A federal appropriations bill signed into law by President Donald Trump boosts spending on transportation projects, and provides significantly more money on the WIFIA program for water projects.
The massive, USD 1.3tn Omnibus Spending Bill provides spending increases to both highway, transit and airport programs.
Highway programs will receive an eight percent increase over FY 2017 levels, totaling USD 46.7 billion. Transit programs receive a six percent hike from 2017 levels. The Airport Improvement Program also receives a major boost of USD 1bn, a 30% increase. The USD 1bn increase is the largest since the 2009 American Recovery & Reinvestment Act, according to an analysis from the American Road and Transportation Builders Association.
The Transportation Investment Generating Economic Recover, or TIGER program, also receives a significant funding boost, increasing from USD 500m to USD 1.5bn for FY18.
The WIFIA program, administered by the Environmental Protection Administration (EPA), also receives a major funding hike, from USD 30m to USD 63m in FY18. The loan program is modeled on the Department of Transportation’s TIFIA loan program, and is expected to lead to more water and wastewater P3 projects.
“It’s really a vote of confidence in the program,” said Tommy Holmes, legislative director for the American Water Works Association.
The bill also includes USD 6.83bn for the Army Corps of Engineers, an increase of USD 789m from FY17. The bill also requires the administration to include six new studies and five new construction starts in the Corps work plan, according to the American Association of Port Authorities.
There is no direct funding for the Gateway Program in the bill. Gateway, which would rehabilitate one tunnel and build a new tunnel between New York City and New Jersey, has served as a point of contention between Trump and Senate Majority Leader Charles Schumer (D-NY) over the level of federal funding support for the project.
Congressional negotiators reached an agreement on the bill on 21 March, and the bill passed both houses on 22 March. President Trump signed the bill on 23 March. The compromise measure boosted defense spending by USD 80bn over previously authorized levels, while domestic spending programs increased by USD 63bn, to attract support from both Democrats and Republicans.
On the road
With government operations now funded until the end of September, a White House official confirmed media reports that Trump will travel to Ohio this Thursday (29 March) to speak, with infrastructure one of the topics.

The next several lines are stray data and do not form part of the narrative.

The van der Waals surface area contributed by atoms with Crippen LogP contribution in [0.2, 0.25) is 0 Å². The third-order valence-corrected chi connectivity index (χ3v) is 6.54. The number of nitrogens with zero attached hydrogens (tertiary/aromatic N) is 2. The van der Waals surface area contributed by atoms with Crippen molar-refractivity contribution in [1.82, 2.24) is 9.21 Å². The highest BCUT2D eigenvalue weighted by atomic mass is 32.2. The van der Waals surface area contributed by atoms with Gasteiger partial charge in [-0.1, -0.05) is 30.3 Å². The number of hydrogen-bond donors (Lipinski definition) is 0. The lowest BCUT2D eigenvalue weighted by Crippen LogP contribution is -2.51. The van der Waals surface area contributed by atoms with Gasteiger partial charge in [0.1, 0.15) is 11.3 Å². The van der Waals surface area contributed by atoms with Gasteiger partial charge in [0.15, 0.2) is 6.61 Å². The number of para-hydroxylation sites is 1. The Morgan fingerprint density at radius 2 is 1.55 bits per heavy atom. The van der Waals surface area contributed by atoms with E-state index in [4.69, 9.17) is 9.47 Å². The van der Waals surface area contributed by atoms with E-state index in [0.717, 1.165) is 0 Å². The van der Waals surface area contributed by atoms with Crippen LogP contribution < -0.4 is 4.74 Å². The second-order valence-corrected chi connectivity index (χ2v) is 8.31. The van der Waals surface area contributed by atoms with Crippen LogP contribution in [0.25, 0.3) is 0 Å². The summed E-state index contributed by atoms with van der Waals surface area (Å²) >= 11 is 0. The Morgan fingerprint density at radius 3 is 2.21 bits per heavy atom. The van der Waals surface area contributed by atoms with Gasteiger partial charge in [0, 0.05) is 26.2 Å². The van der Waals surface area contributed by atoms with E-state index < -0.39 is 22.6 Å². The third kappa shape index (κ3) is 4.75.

In his infrastructure blueprint released in early February, Trump proposed spending USD 200bn over 10 years to incentivize infrastructure spending by states and private investors.
Marcus Lemon, shareholder at Polsinelli, and chair of the Infrastructure and P3 Practice at Polsinelli, says Trump’s advocacy will be crucial for an infrastructure bill’s passage.
“The president’s support for the infrastructure plan is critical, not only to show that it is a priority for the administration, but also to show what he envisions as an acceptable package for his signature,” Lemon said.
Congress has a full agenda and a limited time frame to address that agenda, according to Stephen A. Martinko, government affairs counselor at K&L Gates. But, he noted that there was skepticism on Congress’ ability to pass major tax reform legislation in 2017, and that happened.
A major stumbling block may continue to be finding a way to pay for the USD 200bn the bill calls for. An increase in the federal fuel tax seems unlikely, Lemon said, but notes that other innovative options, such as “repurposing” of funds from other programs and repatriation revenue are potential options.
He also noted that the Omnibus Spending Bill included multiple elements benefitting transportation and infrastructure that could be used as an argument against additional spending
“Any increase in federal spending for infrastructure seems highly unlikely without a corresponding offset in another program, or an innovative funding source,” Lemon said.